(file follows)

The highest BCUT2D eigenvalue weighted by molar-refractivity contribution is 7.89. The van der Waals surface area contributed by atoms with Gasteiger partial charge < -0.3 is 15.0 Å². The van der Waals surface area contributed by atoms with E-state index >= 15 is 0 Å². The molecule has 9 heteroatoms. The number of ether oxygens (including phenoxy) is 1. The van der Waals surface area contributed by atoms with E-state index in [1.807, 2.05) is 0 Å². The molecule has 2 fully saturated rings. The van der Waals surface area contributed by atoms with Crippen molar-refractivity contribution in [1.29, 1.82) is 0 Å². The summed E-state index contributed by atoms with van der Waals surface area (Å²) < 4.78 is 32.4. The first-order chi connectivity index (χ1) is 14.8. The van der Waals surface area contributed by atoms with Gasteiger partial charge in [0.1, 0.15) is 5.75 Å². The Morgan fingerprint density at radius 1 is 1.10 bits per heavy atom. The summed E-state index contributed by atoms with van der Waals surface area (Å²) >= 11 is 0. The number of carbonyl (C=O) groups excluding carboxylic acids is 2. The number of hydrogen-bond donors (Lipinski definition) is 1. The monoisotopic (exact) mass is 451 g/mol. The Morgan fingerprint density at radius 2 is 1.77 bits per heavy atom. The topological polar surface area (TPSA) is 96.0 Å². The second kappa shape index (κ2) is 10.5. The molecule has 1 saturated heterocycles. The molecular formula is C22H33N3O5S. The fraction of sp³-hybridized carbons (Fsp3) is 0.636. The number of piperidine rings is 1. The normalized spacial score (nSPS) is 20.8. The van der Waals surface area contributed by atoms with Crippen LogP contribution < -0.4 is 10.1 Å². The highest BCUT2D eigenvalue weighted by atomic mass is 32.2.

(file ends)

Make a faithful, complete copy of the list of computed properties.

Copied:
The highest BCUT2D eigenvalue weighted by molar-refractivity contribution is 7.89. The van der Waals surface area contributed by atoms with Gasteiger partial charge < -0.3 is 15.0 Å². The van der Waals surface area contributed by atoms with E-state index >= 15 is 0 Å². The molecule has 9 heteroatoms. The number of ether oxygens (including phenoxy) is 1. The van der Waals surface area contributed by atoms with E-state index in [1.807, 2.05) is 0 Å². The molecule has 2 fully saturated rings. The van der Waals surface area contributed by atoms with Crippen molar-refractivity contribution in [1.29, 1.82) is 0 Å². The summed E-state index contributed by atoms with van der Waals surface area (Å²) < 4.78 is 32.4. The first-order chi connectivity index (χ1) is 14.8. The van der Waals surface area contributed by atoms with Gasteiger partial charge in [0.1, 0.15) is 5.75 Å². The Morgan fingerprint density at radius 1 is 1.10 bits per heavy atom. The summed E-state index contributed by atoms with van der Waals surface area (Å²) >= 11 is 0. The number of carbonyl (C=O) groups excluding carboxylic acids is 2. The number of hydrogen-bond donors (Lipinski definition) is 1. The monoisotopic (exact) mass is 451 g/mol. The Morgan fingerprint density at radius 2 is 1.77 bits per heavy atom. The topological polar surface area (TPSA) is 96.0 Å². The second kappa shape index (κ2) is 10.5. The molecule has 1 saturated heterocycles. The molecular formula is C22H33N3O5S. The fraction of sp³-hybridized carbons (Fsp3) is 0.636. The number of piperidine rings is 1. The normalized spacial score (nSPS) is 20.8. The van der Waals surface area contributed by atoms with Crippen LogP contribution < -0.4 is 10.1 Å². The highest BCUT2D eigenvalue weighted by atomic mass is 32.2.